Movie Review: Flakes out on autism

Snow Cake suffers from a grating performance by Sigourney Weaver as an autistic woman whose child has been killed in an accident.

snow cake 298.88 (photo credit: courtesy)
snow cake 298.88
(photo credit: courtesy)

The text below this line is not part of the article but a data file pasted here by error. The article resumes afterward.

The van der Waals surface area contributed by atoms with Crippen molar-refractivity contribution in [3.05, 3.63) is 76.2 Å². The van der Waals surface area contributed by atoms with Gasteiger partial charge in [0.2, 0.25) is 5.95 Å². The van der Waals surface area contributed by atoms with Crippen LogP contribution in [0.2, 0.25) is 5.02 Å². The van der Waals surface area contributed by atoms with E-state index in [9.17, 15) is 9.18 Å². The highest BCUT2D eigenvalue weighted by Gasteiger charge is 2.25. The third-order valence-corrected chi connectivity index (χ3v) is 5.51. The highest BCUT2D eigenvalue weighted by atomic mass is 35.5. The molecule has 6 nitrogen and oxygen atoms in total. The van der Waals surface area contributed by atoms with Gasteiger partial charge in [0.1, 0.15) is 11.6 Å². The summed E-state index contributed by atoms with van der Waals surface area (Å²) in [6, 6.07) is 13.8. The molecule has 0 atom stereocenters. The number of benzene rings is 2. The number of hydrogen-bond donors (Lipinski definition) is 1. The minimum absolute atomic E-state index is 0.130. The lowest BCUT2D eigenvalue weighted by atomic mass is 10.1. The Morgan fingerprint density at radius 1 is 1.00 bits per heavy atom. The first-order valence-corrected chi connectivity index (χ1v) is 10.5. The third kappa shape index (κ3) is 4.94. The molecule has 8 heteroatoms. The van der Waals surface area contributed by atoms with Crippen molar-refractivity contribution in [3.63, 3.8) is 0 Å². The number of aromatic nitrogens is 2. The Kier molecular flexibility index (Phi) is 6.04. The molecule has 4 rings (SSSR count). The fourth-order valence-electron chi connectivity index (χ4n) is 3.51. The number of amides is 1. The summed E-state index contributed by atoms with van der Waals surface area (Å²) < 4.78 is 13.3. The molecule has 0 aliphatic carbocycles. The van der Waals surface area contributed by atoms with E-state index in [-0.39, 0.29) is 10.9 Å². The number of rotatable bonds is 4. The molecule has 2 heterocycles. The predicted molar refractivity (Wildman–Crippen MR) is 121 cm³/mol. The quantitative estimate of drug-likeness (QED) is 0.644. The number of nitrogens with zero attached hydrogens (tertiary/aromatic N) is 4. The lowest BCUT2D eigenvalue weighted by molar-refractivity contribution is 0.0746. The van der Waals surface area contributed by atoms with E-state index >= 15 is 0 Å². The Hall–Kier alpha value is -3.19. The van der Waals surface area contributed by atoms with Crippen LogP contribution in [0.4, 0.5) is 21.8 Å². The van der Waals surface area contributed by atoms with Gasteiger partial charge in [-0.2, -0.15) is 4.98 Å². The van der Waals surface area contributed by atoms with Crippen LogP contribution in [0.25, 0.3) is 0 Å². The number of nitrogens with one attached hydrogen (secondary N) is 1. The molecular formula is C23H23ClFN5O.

There's a certain genre of movies I'll call misfits-bonding-together films. One character is usually disabled in some way, and a second has suffered a loss of some kind, often involving a child. Another hallmark of these movies is that they tend to take place in rural areas so the characters can take long, lonely walks together. Generally, they're set in winter, not far from a frozen lake. By the end, a secret has generally been revealed and all the characters have been redeemed - which in movie terms means that dour people give a half smile. Click for upcoming events calendar! The Station Agent, about a dwarf who takes a job running an isolated railway station after his best friend dies and befriends a woman whose child has died and a hot-dog vendor who can't shut up, is a classic of this genre. It's a far more effective film than Snow Cake, which also fits squarely into the misfits-bonding category but suffers from a grating performance by Sigourney Weaver as an autistic woman whose child has been killed in an accident. Let's put aside questions of accuracy for now (I'll get to those later), but her performance is an annoying collection of faux-childlike tics that has more in common with other wise-despite-their-disability performances such as Jodie Foster as a backwoods woman who has never learned any language in Nell than with the actual behavior of any human being. In the few scenes when Weaver, usually one of the most enjoyable actresses in movies, drops the whimsy and shows the fear and vulnerability at the center of her character's psyche, the movie comes to life. The plot gets going when Alex (Alan Rickman), a sad-sack stranger with a secret (he has served jail time for murder and has lost a child of his own), agrees to give a ride to Vivienne (Emily Hampshire), a kooky hitchhiker whose loud, hippie-ish clothes and annoyingly personal questions are meant to represent the life force. As they drive through snowy rural Ontario, she is suddenly killed when a truck driver plows into Alex's van. Alex, whose chilly exterior was beginning to melt in response to Vivienne's onslaught, goes to see her mother in the small town of Wawa (yes, it's a real place) to talk to her about her daughter's last hours. But when the autistic Linda (Sigourney Weaver) comes to the door, she seems completely untouched by the news about her daughter and is more interested in the trinkets Vivienne was bringing her. When Linda lets Alex step inside, she finally does show strong emotion - when his snow-soaked clothes drip onto the carpet she is obsessed with keeping pristine. Welcome to the world of Linda, who glibly tells Alex, "I don't do social." What she does do is count everything in her kitchen dozens of times a day, line up shoes and knickknacks, fill her mouth with snow, roll around in ecstasy and jump on a trampoline. Alex agrees to stay for the funeral (if he didn't, there wouldn't be a movie) and befriends her neighbor, the sultry Carrie-Anne Moss, best known for her role as Keanu Reeves's comrade-in-arms and love interest in the Matrix movies. She also has a secret, which she gradually reveals to Alex as they stroll around the nearest frozen lake and go to bed in her New Age-y furnished apartment. What this sophisticated, urban free spirit is doing in the wilds of Wawa is never explained, but if she weren't there, there'd be no sex or romance in the movie. Snow Cake picks up a little toward the end, when Linda's parents (David Fox and Jayne Eastwood, who give understated, touching performances) return from their vacation and mourn their granddaughter. The funeral scene and the reception afterward have more emotional resonance than anything that has come before. Accuracy is generally in short supply in movies, and highly inaccurate films are often the most enjoyable. But when a specific disability such as autism is shown on screen, the question of accuracy needs to be addressed. Screenwriter Angela Pell has an autistic son, and Sigourney Weaver also spent time with an autistic woman to prepare for her role. But in spite of their familiarity with autism, there are serious problems in Snow Cake's portrayal, and as the mother of one autistic child and the aunt of another, I feel I should point them out. Just as the autistic savant played by Dustin Hoffman in Rain Man is not at all representative of most autistic people (only about 5% have savant abilities), neither is Linda, who is either a high-functioning autistic or suffers from the more mild Asperger's, meaning she is extremely verbal but has difficulty with emotion and social situations. The vast majority of autistic people are characterized as low-functioning, meaning they can't talk at all or can only say a handful of words. About 75% are considered mentally retarded. Interestingly, though, I've never seen a low-functioning autistic person portrayed on film. Why not? Because they wouldn't be able to spout all the dialogue Linda does, intended to give evidence of her charming naivete, such as the scene where she shoves snow into her mouth, asks Alex if he's ever had an orgasm, and tells him: "It sounds like an inferior version of how I feel when I have a mouth full of snow." This kind of glib verbiage doesn't sound like any autistic person I've ever met but like a Hollywood idea of how such a person might talk. While I was watching the movie, I thought it seemed to have been written by someone who had skimmed a Time magazine article about autism, with line after clunky line meant to illustrate some characteristic of the syndrome. It surprised me to learn that the screenwriter had first-hand experience with autism and that she had consulted experts in the field. But there are moments that do feel right. Toward the end, after Linda's parents are introduced and a little more background about her life has been revealed (including a fairly plausible explanation of how she became a mother, although her parents raised Vivienne), her behavior becomes a bit less showy and much sadder. The isolation and fear she experiences become clearer, and the movie ends on a touching note. As a misfits-bonding flick, Snow Cake isn't bad, but anyone with a genuine interest in autism will find it a frustrating experience.